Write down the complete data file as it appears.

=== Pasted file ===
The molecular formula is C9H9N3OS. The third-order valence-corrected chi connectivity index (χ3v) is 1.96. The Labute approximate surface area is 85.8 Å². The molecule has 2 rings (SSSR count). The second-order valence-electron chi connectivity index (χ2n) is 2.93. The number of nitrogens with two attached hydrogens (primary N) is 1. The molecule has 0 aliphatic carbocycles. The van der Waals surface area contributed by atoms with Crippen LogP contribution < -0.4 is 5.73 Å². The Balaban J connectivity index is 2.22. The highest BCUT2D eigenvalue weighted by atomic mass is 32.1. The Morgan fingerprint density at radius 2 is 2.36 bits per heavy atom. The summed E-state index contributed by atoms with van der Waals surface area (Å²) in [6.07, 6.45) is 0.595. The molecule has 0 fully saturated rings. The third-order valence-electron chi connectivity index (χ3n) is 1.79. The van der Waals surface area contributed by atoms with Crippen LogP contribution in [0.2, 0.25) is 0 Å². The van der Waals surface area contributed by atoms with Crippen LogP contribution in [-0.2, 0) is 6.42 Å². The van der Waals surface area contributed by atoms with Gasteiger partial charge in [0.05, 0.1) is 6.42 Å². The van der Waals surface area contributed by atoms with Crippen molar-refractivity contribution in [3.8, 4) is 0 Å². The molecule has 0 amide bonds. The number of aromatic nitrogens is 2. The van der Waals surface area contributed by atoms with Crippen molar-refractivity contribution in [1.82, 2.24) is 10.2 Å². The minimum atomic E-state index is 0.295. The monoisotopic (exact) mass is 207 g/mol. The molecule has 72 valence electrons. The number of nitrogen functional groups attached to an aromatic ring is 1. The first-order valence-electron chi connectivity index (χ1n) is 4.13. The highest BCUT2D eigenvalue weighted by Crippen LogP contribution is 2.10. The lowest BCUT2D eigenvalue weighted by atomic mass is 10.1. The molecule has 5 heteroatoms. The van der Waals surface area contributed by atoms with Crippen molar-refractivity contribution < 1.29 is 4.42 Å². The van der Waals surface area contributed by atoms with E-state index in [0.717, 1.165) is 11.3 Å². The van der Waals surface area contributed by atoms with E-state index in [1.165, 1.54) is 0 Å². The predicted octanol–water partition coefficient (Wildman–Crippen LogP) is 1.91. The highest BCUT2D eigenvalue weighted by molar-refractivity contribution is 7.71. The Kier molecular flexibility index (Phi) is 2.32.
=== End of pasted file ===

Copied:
The molecular formula is C9H9N3OS. The third-order valence-corrected chi connectivity index (χ3v) is 1.96. The Labute approximate surface area is 85.8 Å². The molecule has 2 rings (SSSR count). The second-order valence-electron chi connectivity index (χ2n) is 2.93. The number of nitrogens with two attached hydrogens (primary N) is 1. The molecule has 0 aliphatic carbocycles. The van der Waals surface area contributed by atoms with Crippen LogP contribution < -0.4 is 5.73 Å². The Balaban J connectivity index is 2.22. The highest BCUT2D eigenvalue weighted by atomic mass is 32.1. The Morgan fingerprint density at radius 2 is 2.36 bits per heavy atom. The summed E-state index contributed by atoms with van der Waals surface area (Å²) in [6.07, 6.45) is 0.595. The molecule has 0 fully saturated rings. The third-order valence-electron chi connectivity index (χ3n) is 1.79. The van der Waals surface area contributed by atoms with Crippen LogP contribution in [0.2, 0.25) is 0 Å². The van der Waals surface area contributed by atoms with Crippen LogP contribution in [-0.2, 0) is 6.42 Å². The van der Waals surface area contributed by atoms with Gasteiger partial charge in [0.05, 0.1) is 6.42 Å². The van der Waals surface area contributed by atoms with Crippen molar-refractivity contribution in [3.8, 4) is 0 Å². The molecule has 0 amide bonds. The number of aromatic nitrogens is 2. The van der Waals surface area contributed by atoms with Crippen molar-refractivity contribution in [1.82, 2.24) is 10.2 Å². The minimum atomic E-state index is 0.295. The monoisotopic (exact) mass is 207 g/mol. The molecule has 72 valence electrons. The number of nitrogen functional groups attached to an aromatic ring is 1. The first-order valence-electron chi connectivity index (χ1n) is 4.13. The highest BCUT2D eigenvalue weighted by Crippen LogP contribution is 2.10. The lowest BCUT2D eigenvalue weighted by atomic mass is 10.1. The molecule has 5 heteroatoms. The van der Waals surface area contributed by atoms with Crippen molar-refractivity contribution < 1.29 is 4.42 Å². The van der Waals surface area contributed by atoms with E-state index in [0.717, 1.165) is 11.3 Å². The van der Waals surface area contributed by atoms with E-state index in [1.165, 1.54) is 0 Å². The predicted octanol–water partition coefficient (Wildman–Crippen LogP) is 1.91. The highest BCUT2D eigenvalue weighted by molar-refractivity contribution is 7.71. The Kier molecular flexibility index (Phi) is 2.32.